Examples include:

  • bedtime arrangements
  • pocket money
  • meals
  • haircuts that do not change the child’s   identity
  • whether make-up can be worn
  • clothing
  • babysitting
  • short trips away provided pre-existing contact   arrangements are maintained
  • routine visits to, and treatments by, a doctor   or other health professional (not including surgery)
  • routine visits to, and treatments, by a dentist,   including local anaesthesia (e.g. filling or extraction)
  • who the child interacts with, when and where   (e.g. school friends)
  • school lunches and uniforms
  • overseeing and supporting the child’s   day-to-day educational progress
  • consent for school excursions and camps
  • recreational activities
  • monitoring and supporting the child’s   emotional development
  • school transport (e.g. bus or car)
  • decisions that ensure compliance with the   child’s court order, Care Plan, Case Plan and Cultural Plan.

Decisions about a child’s long-term care rests with CYPS unless a court order outlines other specific conditions.

Examples include:

  • managing the child’s financial affairs or   property
  • decisions regarding education other than those   outlined in the daily care responsibilities
  • consent to healthcare treatment that involves   surgery
  • the use of medications to treat mental health   conditions
  • decisions concerning reproduction,   reproductive body parts or gender reassignment
  • religion and religious observance regarding   foods, medical treatment etc.
  • cultural traditions.

Carers responsible for children on court orders to 18 years old may be given additional authority and responsibility.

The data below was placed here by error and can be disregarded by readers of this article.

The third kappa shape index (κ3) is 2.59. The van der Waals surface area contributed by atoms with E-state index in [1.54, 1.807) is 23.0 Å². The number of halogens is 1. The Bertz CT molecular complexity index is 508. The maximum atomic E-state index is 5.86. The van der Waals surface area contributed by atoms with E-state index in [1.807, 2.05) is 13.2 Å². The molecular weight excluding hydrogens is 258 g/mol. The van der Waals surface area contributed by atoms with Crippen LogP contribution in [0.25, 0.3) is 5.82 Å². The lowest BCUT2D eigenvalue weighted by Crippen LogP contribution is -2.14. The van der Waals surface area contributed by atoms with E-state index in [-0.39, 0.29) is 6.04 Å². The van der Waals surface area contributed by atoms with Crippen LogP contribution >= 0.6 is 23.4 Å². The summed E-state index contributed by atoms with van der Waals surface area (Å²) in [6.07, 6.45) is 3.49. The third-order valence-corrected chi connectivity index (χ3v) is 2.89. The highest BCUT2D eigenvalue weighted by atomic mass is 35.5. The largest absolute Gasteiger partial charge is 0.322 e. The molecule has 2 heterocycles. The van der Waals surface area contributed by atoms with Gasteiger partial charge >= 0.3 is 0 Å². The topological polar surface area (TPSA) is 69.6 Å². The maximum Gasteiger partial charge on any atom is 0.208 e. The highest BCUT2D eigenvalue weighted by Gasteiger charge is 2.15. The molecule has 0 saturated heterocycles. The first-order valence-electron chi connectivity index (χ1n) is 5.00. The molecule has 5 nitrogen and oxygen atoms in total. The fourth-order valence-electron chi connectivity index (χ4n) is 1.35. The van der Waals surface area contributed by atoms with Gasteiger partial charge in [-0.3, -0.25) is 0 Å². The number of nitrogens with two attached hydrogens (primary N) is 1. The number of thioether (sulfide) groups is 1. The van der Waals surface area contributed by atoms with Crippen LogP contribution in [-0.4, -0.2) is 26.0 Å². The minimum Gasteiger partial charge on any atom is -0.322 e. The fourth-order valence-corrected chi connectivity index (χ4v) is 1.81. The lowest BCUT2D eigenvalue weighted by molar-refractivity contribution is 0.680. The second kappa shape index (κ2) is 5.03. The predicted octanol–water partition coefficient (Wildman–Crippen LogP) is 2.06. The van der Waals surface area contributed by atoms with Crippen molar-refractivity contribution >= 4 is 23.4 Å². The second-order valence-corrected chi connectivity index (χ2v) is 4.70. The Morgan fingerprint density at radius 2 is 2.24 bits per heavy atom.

Examples include:

  • immunisation of the child in accordance with   the National Immunisation Program Schedule
  • decisions about the child’s education
  • progressing an application for a passport.

If the child you are caring for has a shared long-term care responsibility provision as part of their court order, the Children and Young People Act 2008 requires the child’s parents must be consulted in relation to decisions about:

  • health treatments for their child that involve surgery (including immunisation)
  • long-term education, training and employment for their child
  • issuing a passport for their child
  • administration, management and control of their child’s property
  • religion and observance of racial, ethnic, religious or cultural traditions.

However, unless the child's order also includes a consultation provision, the Director-General will have the final say and will base such decisions on CYPS’ assessment of the child’s best interests. Consulting with the parents is not your job as the child’s carer. Your case manager will liaise with the parents where required.

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Emergency decisions

If you are ever unsure whether you are legally able to make a decision, but one must be made immediately, ask yourself:

  • Is it a decision that will save or protect the life of the child?
  • Is the decision in the best interests of the child?
  • If appropriate, have I considered the views of the child?

If you can answer yes to all questions, you can make the decision, but you must notify your case manager immediately after you have done so. If the emergency happens after business hours, contact the relevant after hours service to inform them of the situation. The after hours contact details are:

  • CYPS – 1300 556 729
  • ACT Together – 0402 036 254 (voice calls only)